Dill is a perennial herb, in which both the leaves and seeds can be used for seasoning. It is scientifically called the Anethum graveolens and belongs to the family Umbelliferae. Dill’s leaves resemble fern leaves and are wispy in shape. They give a soft and sweet taste to the food. Dill seeds are dried and used for seasoning in dishes. These seeds have an oval shape and are brown in color. They taste somewhat similar to the caraway, in having sweet, citrusy and aromatic flavor. However, they also have a slightly bitter taste.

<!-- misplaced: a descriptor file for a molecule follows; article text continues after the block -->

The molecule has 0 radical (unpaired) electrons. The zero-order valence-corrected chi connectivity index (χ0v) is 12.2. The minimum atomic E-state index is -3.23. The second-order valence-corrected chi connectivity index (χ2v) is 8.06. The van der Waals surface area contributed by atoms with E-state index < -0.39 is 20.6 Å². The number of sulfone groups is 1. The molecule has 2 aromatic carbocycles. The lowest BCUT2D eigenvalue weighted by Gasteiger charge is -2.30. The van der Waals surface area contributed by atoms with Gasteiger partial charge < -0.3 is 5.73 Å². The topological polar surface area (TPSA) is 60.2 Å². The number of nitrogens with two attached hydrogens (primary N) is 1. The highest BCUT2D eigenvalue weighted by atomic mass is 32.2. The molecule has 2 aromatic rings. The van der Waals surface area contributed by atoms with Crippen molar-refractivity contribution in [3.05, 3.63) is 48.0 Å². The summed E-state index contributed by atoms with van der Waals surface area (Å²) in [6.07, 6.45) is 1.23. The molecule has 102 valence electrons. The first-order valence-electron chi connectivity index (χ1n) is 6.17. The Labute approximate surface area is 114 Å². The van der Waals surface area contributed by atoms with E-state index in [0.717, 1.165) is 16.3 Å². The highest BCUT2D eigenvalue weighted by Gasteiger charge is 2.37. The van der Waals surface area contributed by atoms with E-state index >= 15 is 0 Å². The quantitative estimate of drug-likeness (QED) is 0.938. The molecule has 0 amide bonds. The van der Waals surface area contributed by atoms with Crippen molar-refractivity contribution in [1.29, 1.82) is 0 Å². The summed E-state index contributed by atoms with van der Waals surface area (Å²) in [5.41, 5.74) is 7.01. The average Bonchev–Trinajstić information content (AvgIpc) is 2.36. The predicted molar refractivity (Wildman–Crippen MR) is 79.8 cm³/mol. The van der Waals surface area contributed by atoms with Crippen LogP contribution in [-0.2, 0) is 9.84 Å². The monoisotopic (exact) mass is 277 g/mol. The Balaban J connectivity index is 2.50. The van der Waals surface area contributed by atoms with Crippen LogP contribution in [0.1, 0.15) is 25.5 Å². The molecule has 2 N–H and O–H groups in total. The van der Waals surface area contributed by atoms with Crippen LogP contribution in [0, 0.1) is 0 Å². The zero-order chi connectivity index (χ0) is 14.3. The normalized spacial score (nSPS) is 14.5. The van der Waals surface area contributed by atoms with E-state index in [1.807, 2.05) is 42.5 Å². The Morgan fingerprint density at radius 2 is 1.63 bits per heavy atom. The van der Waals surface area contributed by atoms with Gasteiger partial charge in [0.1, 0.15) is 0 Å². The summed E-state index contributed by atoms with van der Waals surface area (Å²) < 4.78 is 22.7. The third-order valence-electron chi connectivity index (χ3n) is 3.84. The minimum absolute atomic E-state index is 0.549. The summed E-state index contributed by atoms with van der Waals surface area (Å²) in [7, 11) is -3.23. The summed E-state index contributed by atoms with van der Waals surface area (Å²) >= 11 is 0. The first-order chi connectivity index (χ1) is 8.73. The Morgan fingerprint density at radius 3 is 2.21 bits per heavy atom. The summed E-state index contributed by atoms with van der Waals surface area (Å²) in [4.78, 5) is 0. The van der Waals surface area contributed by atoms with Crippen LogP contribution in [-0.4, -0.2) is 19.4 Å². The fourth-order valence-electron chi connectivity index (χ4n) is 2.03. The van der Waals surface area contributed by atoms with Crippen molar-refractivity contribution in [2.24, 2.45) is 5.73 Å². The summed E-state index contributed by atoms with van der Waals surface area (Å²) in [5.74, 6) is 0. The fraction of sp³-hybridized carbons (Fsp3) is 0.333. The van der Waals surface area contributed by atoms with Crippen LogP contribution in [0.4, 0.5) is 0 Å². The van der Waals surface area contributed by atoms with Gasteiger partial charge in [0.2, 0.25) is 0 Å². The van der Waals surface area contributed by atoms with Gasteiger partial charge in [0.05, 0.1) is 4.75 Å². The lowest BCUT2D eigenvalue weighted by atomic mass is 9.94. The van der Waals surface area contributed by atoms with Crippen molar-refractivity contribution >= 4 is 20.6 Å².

Dill owes its name to the Norse word “dilla”, which means “to lull”. The herb got this name owing to the fact that it acts as a stomach soother and also a greater reliever against insomnia. It originally belongs to Western Africa, Mediterranean region and Southern Russia. It was considered as a sign of wealth in the ancient Roman and Greek cultures, where its various medicinal properties were identified. Today, it forms one of the principal ingredients in the cuisines of Central Europe, North Africa, Scandinavia and the Russian Federation.